On the intersection of technology, culture, and everyday life: My semi-updated space to collect and link my thoughts about interesting things I spot.
Work has me thinking a lot about games and the value of user participation/user-generated content. While re-researching the work of Luis von Ahn, an assistant professor at Carnegie Mellon, a friend pointed me to a dated, but good presentation about Human Computation that summarizes some of his projects and his general approach to constructing "games for a purpose".
Getting people to enjoy helping/working for free is an oversimplification, but it is part of the brilliance of von Ahn’s ideas. He approaches the issue of improving computer weaknesses in novel way — by creating games that people like and that simultaneously gather human-processed information to solve tasks that are trivial for humans but continue to challenge computer programs. For example, in the ESP Game, when people play, they help label images on the Web with descriptive keywords. These keywords can then be used to improve the accuracy of image search. (Other examples include Peekaboom, which helps determine the location of objects in images, and Verbosity, which collects common-sense knowledge.) What surprised me the most was the number of people who found these games "fun" (or at least spent a good deal of time on them) and the simple game design components that achieved that funness factor.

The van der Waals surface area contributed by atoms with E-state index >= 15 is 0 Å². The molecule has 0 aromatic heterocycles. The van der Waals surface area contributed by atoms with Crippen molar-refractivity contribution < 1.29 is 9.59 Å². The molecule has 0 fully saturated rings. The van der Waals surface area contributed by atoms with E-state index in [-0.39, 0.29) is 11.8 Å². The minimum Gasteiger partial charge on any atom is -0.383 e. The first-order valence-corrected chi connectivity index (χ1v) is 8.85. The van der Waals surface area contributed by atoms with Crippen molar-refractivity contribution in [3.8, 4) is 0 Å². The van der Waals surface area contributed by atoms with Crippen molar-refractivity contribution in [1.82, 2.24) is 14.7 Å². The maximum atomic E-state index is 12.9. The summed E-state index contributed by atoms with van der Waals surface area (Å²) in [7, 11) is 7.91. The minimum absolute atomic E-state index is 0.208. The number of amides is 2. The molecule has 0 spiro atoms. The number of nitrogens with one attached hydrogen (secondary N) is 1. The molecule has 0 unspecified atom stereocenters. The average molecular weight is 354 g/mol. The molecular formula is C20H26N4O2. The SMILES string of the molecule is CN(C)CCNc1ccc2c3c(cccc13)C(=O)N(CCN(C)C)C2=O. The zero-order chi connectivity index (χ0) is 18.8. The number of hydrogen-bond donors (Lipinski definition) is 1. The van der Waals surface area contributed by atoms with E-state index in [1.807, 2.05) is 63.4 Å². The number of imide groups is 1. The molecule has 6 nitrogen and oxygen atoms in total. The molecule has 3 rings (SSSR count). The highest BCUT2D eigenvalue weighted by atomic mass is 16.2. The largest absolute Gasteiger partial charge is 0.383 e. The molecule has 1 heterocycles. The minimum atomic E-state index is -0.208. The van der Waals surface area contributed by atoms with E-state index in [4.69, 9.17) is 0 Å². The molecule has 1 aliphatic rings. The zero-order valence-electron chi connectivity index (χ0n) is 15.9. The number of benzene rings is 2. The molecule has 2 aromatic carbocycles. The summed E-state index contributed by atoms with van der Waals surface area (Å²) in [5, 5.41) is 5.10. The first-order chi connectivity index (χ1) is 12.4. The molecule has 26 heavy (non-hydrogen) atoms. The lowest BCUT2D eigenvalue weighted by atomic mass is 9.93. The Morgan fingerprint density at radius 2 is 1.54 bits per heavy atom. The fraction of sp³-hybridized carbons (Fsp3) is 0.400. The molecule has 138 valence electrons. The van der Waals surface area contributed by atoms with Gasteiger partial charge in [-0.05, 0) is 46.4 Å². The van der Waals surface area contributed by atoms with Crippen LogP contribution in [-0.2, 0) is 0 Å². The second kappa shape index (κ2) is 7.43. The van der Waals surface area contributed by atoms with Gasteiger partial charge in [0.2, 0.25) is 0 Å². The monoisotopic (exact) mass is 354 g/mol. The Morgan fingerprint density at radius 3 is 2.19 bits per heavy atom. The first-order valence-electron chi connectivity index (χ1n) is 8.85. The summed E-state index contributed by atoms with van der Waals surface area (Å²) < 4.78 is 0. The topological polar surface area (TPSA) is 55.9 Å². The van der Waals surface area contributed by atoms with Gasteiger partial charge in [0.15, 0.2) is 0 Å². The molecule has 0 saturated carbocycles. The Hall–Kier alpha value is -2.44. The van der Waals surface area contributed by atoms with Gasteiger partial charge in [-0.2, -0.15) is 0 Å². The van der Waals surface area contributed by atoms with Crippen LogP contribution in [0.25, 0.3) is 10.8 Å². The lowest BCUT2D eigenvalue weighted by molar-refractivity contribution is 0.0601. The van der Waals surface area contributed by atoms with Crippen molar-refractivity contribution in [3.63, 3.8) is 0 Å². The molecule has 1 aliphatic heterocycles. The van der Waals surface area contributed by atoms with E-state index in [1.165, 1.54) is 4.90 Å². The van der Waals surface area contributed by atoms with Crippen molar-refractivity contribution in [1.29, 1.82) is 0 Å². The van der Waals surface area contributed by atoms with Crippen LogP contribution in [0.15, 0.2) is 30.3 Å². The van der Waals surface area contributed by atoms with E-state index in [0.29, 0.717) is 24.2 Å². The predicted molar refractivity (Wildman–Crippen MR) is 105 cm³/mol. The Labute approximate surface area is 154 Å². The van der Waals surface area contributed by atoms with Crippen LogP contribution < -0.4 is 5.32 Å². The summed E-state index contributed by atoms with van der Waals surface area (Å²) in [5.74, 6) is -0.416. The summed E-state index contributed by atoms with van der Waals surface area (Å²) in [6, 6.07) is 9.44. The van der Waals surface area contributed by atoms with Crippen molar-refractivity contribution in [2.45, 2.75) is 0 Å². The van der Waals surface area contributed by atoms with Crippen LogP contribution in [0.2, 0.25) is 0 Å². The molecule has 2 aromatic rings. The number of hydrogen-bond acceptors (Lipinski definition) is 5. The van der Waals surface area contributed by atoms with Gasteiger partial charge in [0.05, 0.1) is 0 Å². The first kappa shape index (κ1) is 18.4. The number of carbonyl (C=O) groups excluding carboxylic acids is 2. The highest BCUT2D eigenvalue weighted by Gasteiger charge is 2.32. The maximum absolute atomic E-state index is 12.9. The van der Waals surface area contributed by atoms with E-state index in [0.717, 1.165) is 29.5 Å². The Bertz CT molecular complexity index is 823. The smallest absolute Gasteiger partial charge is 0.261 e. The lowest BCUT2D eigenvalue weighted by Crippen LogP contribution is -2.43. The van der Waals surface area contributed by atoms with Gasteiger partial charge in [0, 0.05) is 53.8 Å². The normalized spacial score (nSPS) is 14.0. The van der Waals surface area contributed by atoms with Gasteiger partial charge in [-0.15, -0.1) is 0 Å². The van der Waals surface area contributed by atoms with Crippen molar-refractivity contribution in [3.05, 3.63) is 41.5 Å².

The short presentation starts with an eye-opening statistic. In 2003, 9 billion human hours were spent playing Solitaire. In comparison, it took 7 million human hours to build the Empire State Building, and 20 million to build the Panama Canal. All this has my mind churning about similar purposeful, but opportunistic endeavors.